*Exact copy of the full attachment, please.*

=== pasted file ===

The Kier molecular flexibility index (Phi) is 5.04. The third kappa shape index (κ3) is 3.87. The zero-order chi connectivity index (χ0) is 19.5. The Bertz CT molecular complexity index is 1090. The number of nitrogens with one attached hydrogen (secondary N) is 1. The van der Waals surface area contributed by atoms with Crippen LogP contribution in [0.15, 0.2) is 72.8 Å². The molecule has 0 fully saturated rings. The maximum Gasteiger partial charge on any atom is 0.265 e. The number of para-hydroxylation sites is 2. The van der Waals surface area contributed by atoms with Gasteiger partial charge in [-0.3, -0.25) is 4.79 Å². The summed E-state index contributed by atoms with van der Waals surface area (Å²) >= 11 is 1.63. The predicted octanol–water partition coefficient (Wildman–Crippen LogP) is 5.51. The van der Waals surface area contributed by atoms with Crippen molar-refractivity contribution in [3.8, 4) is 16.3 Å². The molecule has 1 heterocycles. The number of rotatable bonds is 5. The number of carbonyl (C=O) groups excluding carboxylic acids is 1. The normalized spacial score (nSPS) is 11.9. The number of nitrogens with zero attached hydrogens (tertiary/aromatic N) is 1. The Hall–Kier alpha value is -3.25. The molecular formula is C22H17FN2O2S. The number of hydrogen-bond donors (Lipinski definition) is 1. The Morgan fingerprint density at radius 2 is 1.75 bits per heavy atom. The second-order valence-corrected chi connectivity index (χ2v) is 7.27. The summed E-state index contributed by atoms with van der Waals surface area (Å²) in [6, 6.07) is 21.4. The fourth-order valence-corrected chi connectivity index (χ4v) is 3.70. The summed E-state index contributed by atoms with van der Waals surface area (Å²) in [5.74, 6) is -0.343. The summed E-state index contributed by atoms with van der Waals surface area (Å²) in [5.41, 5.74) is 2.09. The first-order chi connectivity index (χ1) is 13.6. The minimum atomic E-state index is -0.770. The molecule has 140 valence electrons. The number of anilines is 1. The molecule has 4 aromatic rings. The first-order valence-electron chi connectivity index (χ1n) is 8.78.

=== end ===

The Kier molecular flexibility index (Phi) is 5.04. The third kappa shape index (κ3) is 3.87. The zero-order chi connectivity index (χ0) is 19.5. The Bertz CT molecular complexity index is 1090. The number of nitrogens with one attached hydrogen (secondary N) is 1. The van der Waals surface area contributed by atoms with Crippen LogP contribution in [0.15, 0.2) is 72.8 Å². The molecule has 0 fully saturated rings. The maximum Gasteiger partial charge on any atom is 0.265 e. The number of para-hydroxylation sites is 2. The van der Waals surface area contributed by atoms with Gasteiger partial charge in [-0.3, -0.25) is 4.79 Å². The summed E-state index contributed by atoms with van der Waals surface area (Å²) >= 11 is 1.63. The predicted octanol–water partition coefficient (Wildman–Crippen LogP) is 5.51. The van der Waals surface area contributed by atoms with Crippen molar-refractivity contribution in [3.8, 4) is 16.3 Å². The molecule has 1 heterocycles. The number of rotatable bonds is 5. The number of carbonyl (C=O) groups excluding carboxylic acids is 1. The normalized spacial score (nSPS) is 11.9. The number of nitrogens with zero attached hydrogens (tertiary/aromatic N) is 1. The Hall–Kier alpha value is -3.25. The molecular formula is C22H17FN2O2S. The number of hydrogen-bond donors (Lipinski definition) is 1. The Morgan fingerprint density at radius 2 is 1.75 bits per heavy atom. The second-order valence-corrected chi connectivity index (χ2v) is 7.27. The summed E-state index contributed by atoms with van der Waals surface area (Å²) in [6, 6.07) is 21.4. The fourth-order valence-corrected chi connectivity index (χ4v) is 3.70. The summed E-state index contributed by atoms with van der Waals surface area (Å²) in [5.74, 6) is -0.343. The summed E-state index contributed by atoms with van der Waals surface area (Å²) in [5.41, 5.74) is 2.09. The first-order chi connectivity index (χ1) is 13.6. The minimum atomic E-state index is -0.770. The molecule has 140 valence electrons. The number of anilines is 1. The molecule has 4 aromatic rings. The first-order valence-electron chi connectivity index (χ1n) is 8.78.